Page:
Around this time, a lot of people are posting unapologetically, about grades and especially, about the Board results, saying “Grades don’t matter”. They are basically sugar coating their words in an attempt to say things, that youngsters want to hear.
Although, I do agree with the fact that grades alone are not enough for a good career prospect but, the way it is being propagated on social media, is downright stupid.
It is just an outrageous exaggeration. Many students have warped the meaning of this saying, into thinking since grades are not required for a better professional development, they don’t need to do well in academics. But is this the kind of mindset we should carry out around ourselves?
For as long as examination exist, grades will matter. It can be highlighted by the fact, that, even in the time of a pandemic, the colleges and universities are worried about the conduction of exams. And, if we want to end this concept of examination, we’ll have to go back into the time of Chinese Imperial courts of Han to Song dynasties, where Imperial Civil Services Examination took birth and later, adopted by other countries and advice the Kings, to abolish the system. Since, life is not a fairy tale or unicorns, we’ll just have to adjust to grading system.
There may be flaws in our education and grading system, but letters and numbers still hold a value. It may be a tough pill to swallow, but we’ll be only hurting ourselves in the near future if we turn blind eye to them. Colleges look at grades, so does scholarship and employers.
Now, some will question me saying, that some of the greatest minds in the world were not good in academics and to say, some were even college drop-outs. Albert Einstein, Thomas Alva Edison, Mark Zuckerberg, Bill Gates are just few names from the list. It is an undeniable fact that a few of them were from a prestigious institute, even if they were drop-outs.
I know, most of us, like to believe, we are special “snowflakes” and to say, some of us are exceptionally talented, but, majority of us are average struggling students and academics our only source to access a prosperous future.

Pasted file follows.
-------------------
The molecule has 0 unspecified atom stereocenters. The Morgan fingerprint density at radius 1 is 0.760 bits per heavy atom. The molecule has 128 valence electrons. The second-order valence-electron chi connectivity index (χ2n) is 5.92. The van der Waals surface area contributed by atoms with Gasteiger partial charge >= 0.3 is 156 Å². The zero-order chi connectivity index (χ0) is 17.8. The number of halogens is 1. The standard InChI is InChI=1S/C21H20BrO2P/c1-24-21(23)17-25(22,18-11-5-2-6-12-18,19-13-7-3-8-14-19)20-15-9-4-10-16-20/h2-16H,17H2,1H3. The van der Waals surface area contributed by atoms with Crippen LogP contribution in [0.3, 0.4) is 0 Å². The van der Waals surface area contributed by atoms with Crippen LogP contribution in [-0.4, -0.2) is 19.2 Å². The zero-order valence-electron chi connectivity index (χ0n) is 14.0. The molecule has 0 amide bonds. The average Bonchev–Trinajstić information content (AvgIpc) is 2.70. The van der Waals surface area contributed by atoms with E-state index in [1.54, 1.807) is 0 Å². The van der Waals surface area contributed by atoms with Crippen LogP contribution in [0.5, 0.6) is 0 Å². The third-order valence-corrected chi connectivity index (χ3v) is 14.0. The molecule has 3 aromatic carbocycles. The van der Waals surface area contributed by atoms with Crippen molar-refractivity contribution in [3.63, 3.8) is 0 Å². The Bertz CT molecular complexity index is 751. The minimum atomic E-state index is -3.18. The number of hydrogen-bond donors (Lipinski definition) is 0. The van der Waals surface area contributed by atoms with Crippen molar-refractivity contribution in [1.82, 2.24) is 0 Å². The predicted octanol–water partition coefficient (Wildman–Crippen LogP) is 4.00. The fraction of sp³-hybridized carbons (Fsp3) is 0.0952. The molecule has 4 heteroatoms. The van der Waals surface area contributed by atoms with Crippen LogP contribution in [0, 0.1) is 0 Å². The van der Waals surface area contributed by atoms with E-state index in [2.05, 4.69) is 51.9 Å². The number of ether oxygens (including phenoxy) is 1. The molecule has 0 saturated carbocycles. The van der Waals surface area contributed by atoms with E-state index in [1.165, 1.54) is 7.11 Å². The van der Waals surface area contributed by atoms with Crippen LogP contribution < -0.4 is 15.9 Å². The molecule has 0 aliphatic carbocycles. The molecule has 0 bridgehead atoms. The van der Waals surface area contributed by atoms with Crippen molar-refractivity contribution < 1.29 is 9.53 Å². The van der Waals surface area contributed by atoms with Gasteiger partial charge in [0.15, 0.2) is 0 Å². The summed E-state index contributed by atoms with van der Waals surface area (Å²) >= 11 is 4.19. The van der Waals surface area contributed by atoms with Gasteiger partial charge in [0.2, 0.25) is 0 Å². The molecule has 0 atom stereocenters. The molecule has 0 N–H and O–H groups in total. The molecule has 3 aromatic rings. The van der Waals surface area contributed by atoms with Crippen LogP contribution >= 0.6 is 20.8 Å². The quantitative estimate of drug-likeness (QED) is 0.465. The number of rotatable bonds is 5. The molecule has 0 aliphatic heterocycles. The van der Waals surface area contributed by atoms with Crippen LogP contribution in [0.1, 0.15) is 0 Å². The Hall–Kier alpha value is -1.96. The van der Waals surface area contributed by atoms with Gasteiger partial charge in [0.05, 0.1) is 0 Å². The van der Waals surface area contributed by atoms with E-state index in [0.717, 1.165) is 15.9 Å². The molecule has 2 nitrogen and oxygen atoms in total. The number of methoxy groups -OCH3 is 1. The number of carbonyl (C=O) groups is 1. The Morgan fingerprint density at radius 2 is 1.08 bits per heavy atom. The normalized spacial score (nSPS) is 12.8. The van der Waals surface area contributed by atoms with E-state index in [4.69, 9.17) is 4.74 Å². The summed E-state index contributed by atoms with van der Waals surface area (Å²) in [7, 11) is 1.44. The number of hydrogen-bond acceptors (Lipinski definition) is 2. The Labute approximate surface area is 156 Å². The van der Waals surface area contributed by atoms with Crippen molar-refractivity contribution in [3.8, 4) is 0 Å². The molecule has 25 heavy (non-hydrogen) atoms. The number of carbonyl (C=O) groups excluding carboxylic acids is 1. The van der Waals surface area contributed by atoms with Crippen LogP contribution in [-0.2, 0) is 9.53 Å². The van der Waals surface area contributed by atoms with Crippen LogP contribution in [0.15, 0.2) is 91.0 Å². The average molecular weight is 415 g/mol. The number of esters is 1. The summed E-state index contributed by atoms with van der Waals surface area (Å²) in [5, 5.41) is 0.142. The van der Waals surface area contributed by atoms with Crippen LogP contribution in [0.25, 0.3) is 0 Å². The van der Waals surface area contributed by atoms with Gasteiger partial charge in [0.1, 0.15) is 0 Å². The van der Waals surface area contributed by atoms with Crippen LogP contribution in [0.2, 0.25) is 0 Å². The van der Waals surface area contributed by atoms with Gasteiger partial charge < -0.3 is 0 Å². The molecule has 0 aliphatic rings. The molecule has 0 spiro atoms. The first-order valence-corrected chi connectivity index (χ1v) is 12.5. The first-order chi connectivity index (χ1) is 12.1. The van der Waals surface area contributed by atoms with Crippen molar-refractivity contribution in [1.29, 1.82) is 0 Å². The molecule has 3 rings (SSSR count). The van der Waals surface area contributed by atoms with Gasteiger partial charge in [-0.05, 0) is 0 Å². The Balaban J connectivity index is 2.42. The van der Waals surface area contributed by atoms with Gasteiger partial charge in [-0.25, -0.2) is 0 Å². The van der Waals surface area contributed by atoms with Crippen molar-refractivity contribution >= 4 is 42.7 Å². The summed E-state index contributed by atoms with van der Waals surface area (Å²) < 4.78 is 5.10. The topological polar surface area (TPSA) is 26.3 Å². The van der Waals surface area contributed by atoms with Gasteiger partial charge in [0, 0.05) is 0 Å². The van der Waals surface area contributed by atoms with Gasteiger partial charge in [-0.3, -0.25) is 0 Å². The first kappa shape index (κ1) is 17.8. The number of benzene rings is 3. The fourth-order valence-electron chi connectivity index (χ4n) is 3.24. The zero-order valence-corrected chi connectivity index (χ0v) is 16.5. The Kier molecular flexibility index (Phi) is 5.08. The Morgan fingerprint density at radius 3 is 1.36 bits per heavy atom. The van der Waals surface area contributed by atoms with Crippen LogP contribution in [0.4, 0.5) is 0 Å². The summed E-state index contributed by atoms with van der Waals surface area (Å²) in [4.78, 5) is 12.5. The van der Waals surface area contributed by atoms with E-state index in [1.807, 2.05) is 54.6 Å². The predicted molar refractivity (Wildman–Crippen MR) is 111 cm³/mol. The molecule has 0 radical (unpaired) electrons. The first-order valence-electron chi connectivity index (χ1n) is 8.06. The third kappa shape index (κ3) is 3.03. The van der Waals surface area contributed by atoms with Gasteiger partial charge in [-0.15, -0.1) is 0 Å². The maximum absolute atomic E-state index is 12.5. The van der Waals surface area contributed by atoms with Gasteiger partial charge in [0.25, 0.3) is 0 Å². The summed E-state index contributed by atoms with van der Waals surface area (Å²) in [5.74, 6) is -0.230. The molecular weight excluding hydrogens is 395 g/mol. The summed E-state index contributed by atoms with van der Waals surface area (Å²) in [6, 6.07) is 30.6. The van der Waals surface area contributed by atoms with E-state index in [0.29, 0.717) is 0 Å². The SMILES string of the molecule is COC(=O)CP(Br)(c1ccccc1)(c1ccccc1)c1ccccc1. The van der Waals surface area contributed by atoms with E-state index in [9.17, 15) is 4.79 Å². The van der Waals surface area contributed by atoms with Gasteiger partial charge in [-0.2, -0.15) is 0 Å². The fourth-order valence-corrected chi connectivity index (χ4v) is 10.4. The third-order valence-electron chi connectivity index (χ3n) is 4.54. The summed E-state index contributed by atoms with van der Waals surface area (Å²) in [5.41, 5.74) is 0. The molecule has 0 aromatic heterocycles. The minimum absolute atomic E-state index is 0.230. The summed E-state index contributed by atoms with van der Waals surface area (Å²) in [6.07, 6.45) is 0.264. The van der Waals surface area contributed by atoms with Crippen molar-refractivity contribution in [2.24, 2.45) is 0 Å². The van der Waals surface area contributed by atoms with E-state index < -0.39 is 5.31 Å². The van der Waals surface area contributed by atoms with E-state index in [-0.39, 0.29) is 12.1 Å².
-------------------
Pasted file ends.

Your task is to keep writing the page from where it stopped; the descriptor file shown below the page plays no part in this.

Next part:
However, we should also keep in mind that we don’t need to hold a 4.0 to be successful. Grades can’t show every amazing quality we have, and colleges, scholarship organizations, and employers know this.
Instead, we can think of grades, more as measurement of how much we tried. If we are failing almost every class, there’s a strong chance we aren’t applying ourselves and reaching our full potential. To some, straight A’s come naturally, without requiring extra efforts. Some have to deal with Bs and Cs. Everyone is capable of improving. It just takes time. Just remember, we should never beat ourselves up over a low grade-as long as we tried.
Let’s consider this example. We take Einstein’s name as synonymous with genius, but he didn’t always show such promise. Einstein did not speak until he was four and did not read until he was seven, causing his teachers and parents to think he was mentally handicapped, slow and anti-social. Eventually, he was expelled from school and was refused admittance to the Zurich Polytechnic School. It might have taken him a bit longer, but most people would agree that he caught on pretty well in the end, winning the Nobel Prize and changing the face of modern physics.
The basic problem is with the statement “Grades don’t matter”, rather it should be “low grades are not the end of the world.”
Those numbers and letters on our transcripts aren’t labels on our forehead. We are much more. I know of multiple people who have more knowledge and understanding, than the topper himself. There is no need to stress over grades so much, that you sacrifice your mental peace. They are not good enough reason to commit suicide or take some extreme measures. It is just a piece of paper with some numbers to aid in our growth. But for some, who have worked hard to bag these numbers, it’s a fruit of their labour, that we shouldn’t snatch away with patronizing social media updates.
To say, “Grades don’t matter” is a lie. Believing that grades are everything and will decide our career, our growth, our life, is a lie too. The truth lies somewhere in between.